The biggest challenge facing the county is the lack of 24-hour medical care, according to Clyde DeLoach, who is seeking his second term to the Blue Ridge District on the Patrick County Board of Supervisors.
DeLoach, 74, will face challenger Steve Marshall in the race.
“Ideally, it would be great if Foresight follows through,” DeLoach said of the company which purchased the hospital property and announced plans to reopen it.
“We have not received information that they’re not,” DeLoach said, but he’s working on a backup plan in case the agreement falls through.
It’s in the “very, very preliminary stages,” he said, “but I am talking to other people that I’ve met through one of the courses I take, and they’re considering” the possibility. “They’re going to get back with me.”
Since being on the board, DeLoach said he’s helped get the county’s budget in shape.
“I think that’s really important. You know, going from 2019 where they basically were telling us, ‘the state’s going to be coming in here if you don’t get straight’ then we balanced the budget and we’ve kept it balanced and we’ve worked hard,” he said.
He also believes the board has accomplished the day-to-day things including working well together as a board unlike some previous boards that had members shouting and cursing at one another.
DeLoach said he would resist any kind of tax increase.
“I can’t make promises, but I can promise we’ll work as hard as we can not to raise taxes,” and his record reflects that. He is hopeful the board can continue to do as it has, and cut costs.
“Mainly it’s just probably going to be trying to cut some,” he said, adding the board is also constantly looking to bring in more businesses and improve tourism, which he noted is doing a great job of attracting tourists and thus, revenues.
“I think those are the two things we’ll look most to is work with the EDA (Economic Development Authority) director to try to get new businesses, encourage the businesses we have, and tourism,” he said. “As far as taxes, we’ll leave those alone if at all possible.”
The school division is being better helped by the state, DeLoach said, and he believes that has helped the board and the county.
DeLoach said he’d like to see more public involvement in local politics, although he understands that it’s hard for some people to sit through a meeting that might last for hours.
“I restarted a thing where we have made available applications for people to serve on the different committees, which would be a great idea.,” he said.
The new county administrator, Beth Simms, has said she wants to get out and meet people, DeLoach said, and added he would like to restart a regular program – perhaps a question and answer type – that would connect with residents.
He also wants to restart the town hall meetings he was having earlier in his term.
As a Meadows of Dan Ruritan Club member, DeLoach attends monthly meetings to talk to residents there, and tries to talk to as many people as possible in the rest of his district.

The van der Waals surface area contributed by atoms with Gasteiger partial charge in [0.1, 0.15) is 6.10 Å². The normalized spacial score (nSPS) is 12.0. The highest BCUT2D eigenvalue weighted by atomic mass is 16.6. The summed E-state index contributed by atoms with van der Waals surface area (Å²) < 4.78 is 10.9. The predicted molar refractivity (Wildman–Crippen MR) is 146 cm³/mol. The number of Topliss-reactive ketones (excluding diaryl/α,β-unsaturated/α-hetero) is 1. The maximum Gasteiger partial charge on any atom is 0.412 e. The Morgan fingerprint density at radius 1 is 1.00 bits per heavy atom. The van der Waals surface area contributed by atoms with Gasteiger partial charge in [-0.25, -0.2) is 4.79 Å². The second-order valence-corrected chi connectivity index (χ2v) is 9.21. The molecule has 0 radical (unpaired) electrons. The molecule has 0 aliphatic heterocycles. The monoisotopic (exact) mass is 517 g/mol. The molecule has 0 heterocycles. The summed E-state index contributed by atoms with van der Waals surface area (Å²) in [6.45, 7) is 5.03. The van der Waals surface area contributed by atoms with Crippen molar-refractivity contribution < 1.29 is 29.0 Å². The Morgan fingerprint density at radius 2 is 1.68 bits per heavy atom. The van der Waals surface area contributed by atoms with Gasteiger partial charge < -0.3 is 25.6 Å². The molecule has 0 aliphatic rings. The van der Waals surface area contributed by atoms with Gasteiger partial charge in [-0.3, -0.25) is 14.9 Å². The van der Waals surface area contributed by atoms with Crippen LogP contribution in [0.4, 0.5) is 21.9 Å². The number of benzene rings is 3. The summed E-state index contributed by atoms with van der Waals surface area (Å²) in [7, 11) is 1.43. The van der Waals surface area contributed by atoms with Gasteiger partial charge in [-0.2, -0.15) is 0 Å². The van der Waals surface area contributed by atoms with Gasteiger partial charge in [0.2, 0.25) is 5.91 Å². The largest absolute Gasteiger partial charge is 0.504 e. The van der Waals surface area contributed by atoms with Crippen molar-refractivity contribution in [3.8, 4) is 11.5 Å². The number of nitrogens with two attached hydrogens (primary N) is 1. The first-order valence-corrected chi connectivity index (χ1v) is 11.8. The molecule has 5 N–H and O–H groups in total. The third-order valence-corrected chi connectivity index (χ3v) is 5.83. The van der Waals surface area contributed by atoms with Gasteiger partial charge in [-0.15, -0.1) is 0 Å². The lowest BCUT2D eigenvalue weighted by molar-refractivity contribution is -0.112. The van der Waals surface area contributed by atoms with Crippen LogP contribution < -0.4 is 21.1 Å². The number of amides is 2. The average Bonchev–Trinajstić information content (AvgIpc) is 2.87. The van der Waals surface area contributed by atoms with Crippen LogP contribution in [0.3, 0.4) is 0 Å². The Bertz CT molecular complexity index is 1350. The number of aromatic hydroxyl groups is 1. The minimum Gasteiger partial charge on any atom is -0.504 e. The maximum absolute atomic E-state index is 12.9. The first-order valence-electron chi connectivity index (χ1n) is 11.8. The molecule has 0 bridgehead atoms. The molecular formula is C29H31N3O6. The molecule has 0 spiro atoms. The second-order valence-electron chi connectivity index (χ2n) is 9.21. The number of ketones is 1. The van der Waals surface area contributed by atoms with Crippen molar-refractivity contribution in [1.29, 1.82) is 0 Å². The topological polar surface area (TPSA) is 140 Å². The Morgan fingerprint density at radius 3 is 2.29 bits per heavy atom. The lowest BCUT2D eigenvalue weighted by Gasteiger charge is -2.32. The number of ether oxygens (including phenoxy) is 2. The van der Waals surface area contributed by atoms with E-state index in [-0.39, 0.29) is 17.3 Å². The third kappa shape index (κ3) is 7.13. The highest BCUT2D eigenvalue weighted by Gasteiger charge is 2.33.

DeLoach said he absolutely wants the board to be transparent with the public, but “I think we need to understand that there are some things we can’t talk about. One of them is personnel simply because of the sensitive nature of that and the law, but also, if we’re looking to purchase something or a company is coming to town a lot of times they’ll say, ‘don’t let that out.’”
Overall, he said the county is excelling with tourism and believes a lot of people will agree the board’s done a great job with the budget.
“Keeping the tax raised to one year out of four, and we’ve cut a lot out of the budget from what was there when we came in,” he said. “We’re still always looking and looking at ways that you can become more efficient and thereby save money.”
DeLoach believes the board has lacked clear goals and measurable goals – in part because when he and the others came onto the board “there was just so much wrong that it became sort of a take care of the latest fire sort of thing.”
He hopes clear planning will help the board to know the goals it needs to work towards – both long and short term.
As the second certified supervisor in Patrick County history, (Roger Hayden was the first), DeLoach said the training was important enough that he paid for most of the course himself.
“I’ve also made connections throughout the state and the United States. I have connections all over Virginia, and I have taken advantage of calling them or emailing them and saying I need help on this,” he said.
He also has the knowledge base of having served on the board for four years.
“I’ve learned so much in four years, I think whoever came in there, unless they’ve been on the board four-years themselves, would have to learn it if they’re going to be effective. So, I already have that base of knowledge,” he said.
DeLoach believes he also brings a certain knowledge base to the board because of his experience in education, healthcare, and the clergy.
“All those experiences help me to get along with people and help me to know people, and I think that’s one of the things we do well. I would hope we would continue to work together as a board,” he said.
DeLoach worked as a respiratory therapist for 15 years. He also taught school and currently teaches online at Southern New Hampshire University and Grand Canyon University. He’s also served as a Methodist minister for almost 30 years and is currently the minister at Fieldale United Methodist Church and Mount Bethal United Methodist Church.
A graduate of William and Mary, DeLoach received his M.A. in divinity from Southeastern Baptist Theological Seminary before getting his PhD in church history at Balor University.
DeLoach has been married to his wife for 29 years. He has three children and three grandchildren.
In his free time, he loves to travel, read, watch sports, and be with his wife.